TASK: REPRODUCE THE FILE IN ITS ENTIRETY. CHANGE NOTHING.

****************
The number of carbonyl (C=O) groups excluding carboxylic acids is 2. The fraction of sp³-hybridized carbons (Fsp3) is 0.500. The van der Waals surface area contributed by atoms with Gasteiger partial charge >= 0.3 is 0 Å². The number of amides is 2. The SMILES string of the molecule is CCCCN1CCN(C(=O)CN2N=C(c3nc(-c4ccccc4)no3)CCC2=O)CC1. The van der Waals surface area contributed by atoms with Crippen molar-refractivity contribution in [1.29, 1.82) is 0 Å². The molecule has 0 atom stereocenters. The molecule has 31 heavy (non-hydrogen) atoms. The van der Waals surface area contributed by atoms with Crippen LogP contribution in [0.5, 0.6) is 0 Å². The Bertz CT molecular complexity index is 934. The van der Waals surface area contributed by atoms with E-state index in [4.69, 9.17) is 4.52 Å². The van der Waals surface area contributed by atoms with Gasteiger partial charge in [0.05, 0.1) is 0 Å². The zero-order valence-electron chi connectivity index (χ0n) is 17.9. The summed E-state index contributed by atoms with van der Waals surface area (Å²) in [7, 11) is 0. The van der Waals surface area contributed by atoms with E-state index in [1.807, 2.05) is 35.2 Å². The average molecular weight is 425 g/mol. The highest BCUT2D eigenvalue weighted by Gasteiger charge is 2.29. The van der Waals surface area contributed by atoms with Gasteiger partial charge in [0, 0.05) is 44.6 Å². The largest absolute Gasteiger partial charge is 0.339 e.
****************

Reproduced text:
The number of carbonyl (C=O) groups excluding carboxylic acids is 2. The fraction of sp³-hybridized carbons (Fsp3) is 0.500. The van der Waals surface area contributed by atoms with Gasteiger partial charge >= 0.3 is 0 Å². The number of amides is 2. The SMILES string of the molecule is CCCCN1CCN(C(=O)CN2N=C(c3nc(-c4ccccc4)no3)CCC2=O)CC1. The van der Waals surface area contributed by atoms with Crippen molar-refractivity contribution in [1.29, 1.82) is 0 Å². The molecule has 0 atom stereocenters. The molecule has 31 heavy (non-hydrogen) atoms. The van der Waals surface area contributed by atoms with Crippen LogP contribution in [0.5, 0.6) is 0 Å². The Bertz CT molecular complexity index is 934. The van der Waals surface area contributed by atoms with E-state index in [4.69, 9.17) is 4.52 Å². The van der Waals surface area contributed by atoms with Gasteiger partial charge in [0.05, 0.1) is 0 Å². The zero-order valence-electron chi connectivity index (χ0n) is 17.9. The summed E-state index contributed by atoms with van der Waals surface area (Å²) in [7, 11) is 0. The van der Waals surface area contributed by atoms with E-state index in [1.807, 2.05) is 35.2 Å². The average molecular weight is 425 g/mol. The highest BCUT2D eigenvalue weighted by Gasteiger charge is 2.29. The van der Waals surface area contributed by atoms with Gasteiger partial charge in [0, 0.05) is 44.6 Å². The largest absolute Gasteiger partial charge is 0.339 e.